Mosquitofish v. Guppies: UF Study
In the battle of mosquitofish against guppies, University of Florida scientists found that the native mosquitofish won. And that’s good for our ecosystems.
A new study by the Institute of Food and Agricultural Sciences at the University of Florida (UF/IFAS) sheds light on the role native species play in preventing the establishment of invasive species.
Once a species is introduced into a new environment, it can ‘establish' itself by forming a self-sustaining population, but most invaders do not survive.
While this is a good thing, scientists want to know why. If they are able to understand why an invasive species fails to establish, it helps them understand how to prevent other invaders from surviving.
UF/IFAS researchers decided to examine guppies and mosquito fish to find out.
Quenton Tuckett is an assistant research scientist at the UF/IFAS Tropical Aquaculture Lab (TAL) in Ruskin, Florida. He said scientists spend considerable effort studying successful invaders.
Tuckett and his team led research into the guppy (Poecilia reticulata), a widespread invasive species native to northern South America. He said they're a highly successful, non-native species.
“We picked the guppy because it's a worldwide invader,” Tuckett said. “It's on just about every continent, and usually highly successful, because it's what's called a livebearer; that means it gives birth to live young. So sometimes these fish can remain pregnant without a male around and just keep giving birth to babies.”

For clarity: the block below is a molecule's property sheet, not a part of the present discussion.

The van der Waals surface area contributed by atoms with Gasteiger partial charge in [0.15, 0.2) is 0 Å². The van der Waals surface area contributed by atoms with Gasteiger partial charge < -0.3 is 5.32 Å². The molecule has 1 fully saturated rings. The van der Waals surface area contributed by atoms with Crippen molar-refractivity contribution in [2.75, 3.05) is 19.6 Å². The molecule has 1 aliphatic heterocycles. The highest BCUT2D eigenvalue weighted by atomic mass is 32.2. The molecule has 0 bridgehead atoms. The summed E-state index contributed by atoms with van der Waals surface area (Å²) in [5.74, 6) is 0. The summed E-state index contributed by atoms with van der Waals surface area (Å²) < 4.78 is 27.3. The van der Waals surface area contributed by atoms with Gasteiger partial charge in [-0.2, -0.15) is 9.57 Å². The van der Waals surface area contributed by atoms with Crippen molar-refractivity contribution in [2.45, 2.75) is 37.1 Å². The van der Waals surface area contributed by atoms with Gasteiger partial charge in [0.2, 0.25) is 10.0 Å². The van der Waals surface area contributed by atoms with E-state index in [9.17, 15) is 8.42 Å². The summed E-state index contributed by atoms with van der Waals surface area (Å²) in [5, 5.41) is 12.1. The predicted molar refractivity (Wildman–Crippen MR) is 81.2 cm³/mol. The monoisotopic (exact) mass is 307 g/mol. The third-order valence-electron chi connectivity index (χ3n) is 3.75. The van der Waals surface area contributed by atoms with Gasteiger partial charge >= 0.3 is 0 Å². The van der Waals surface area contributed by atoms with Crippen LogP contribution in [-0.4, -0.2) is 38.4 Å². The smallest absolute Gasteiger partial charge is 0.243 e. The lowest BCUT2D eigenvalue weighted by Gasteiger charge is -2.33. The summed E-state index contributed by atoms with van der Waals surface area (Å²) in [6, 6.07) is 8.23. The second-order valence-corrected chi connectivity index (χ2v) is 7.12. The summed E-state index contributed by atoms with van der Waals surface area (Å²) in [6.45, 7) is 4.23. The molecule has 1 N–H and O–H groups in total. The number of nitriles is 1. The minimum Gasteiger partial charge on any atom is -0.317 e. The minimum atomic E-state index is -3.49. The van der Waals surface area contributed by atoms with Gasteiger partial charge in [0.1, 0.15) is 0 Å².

The scientists recreated typical habitats where guppies could be found, and then followed them. They put the fish into outdoor containers and checked on them again months later to see what had happened.
Scientists found mosquitofish killed the guppies, even if only a few mosquitofish were involved.
The results confirmed the suspicions of many: that the native mosquitofish (Gambusia holbrooki) provides what scientists call “biotic resistance,” or the ability of a collection of species to resist an invasion.
Tuckett said to think about the theory of biotic resistance as an idea of higher diversity.
“So if you have more species in a habitat, they occupy all different kinds of space and niches, and that prevents species from coming in. What's interesting about this work here, is that we're showing it's not exactly you know, how many species you have. It's those species that are called strongly interacting,” Tuckett said.
He added that mosquitofish are strongly interacting fish, and super-aggressive too.
“It's one of the reasons why they've been also introduced, like the guppy, for mosquito control and just all over the world,” Tuckett said. “What they do is they actually chew the fins off of fish and eat the babies of all these fish too.”
Tuckett added that this kind of research opens the door to a better understanding of failed invasions. Rather than being unique, the “guppy-mosquito fish” system may be one of many where strongly interacting species lead to population extinction and invasion failure.
“As part of that, too, we try to find out why a lot of the fish don't survive in the wild,” Tuckett said. “If we can figure some of that out, maybe we can be more predictive about what fish might become established, and correctly assign the risks, the appropriate risk to those species. At the end of the day that's kind of what it's about.”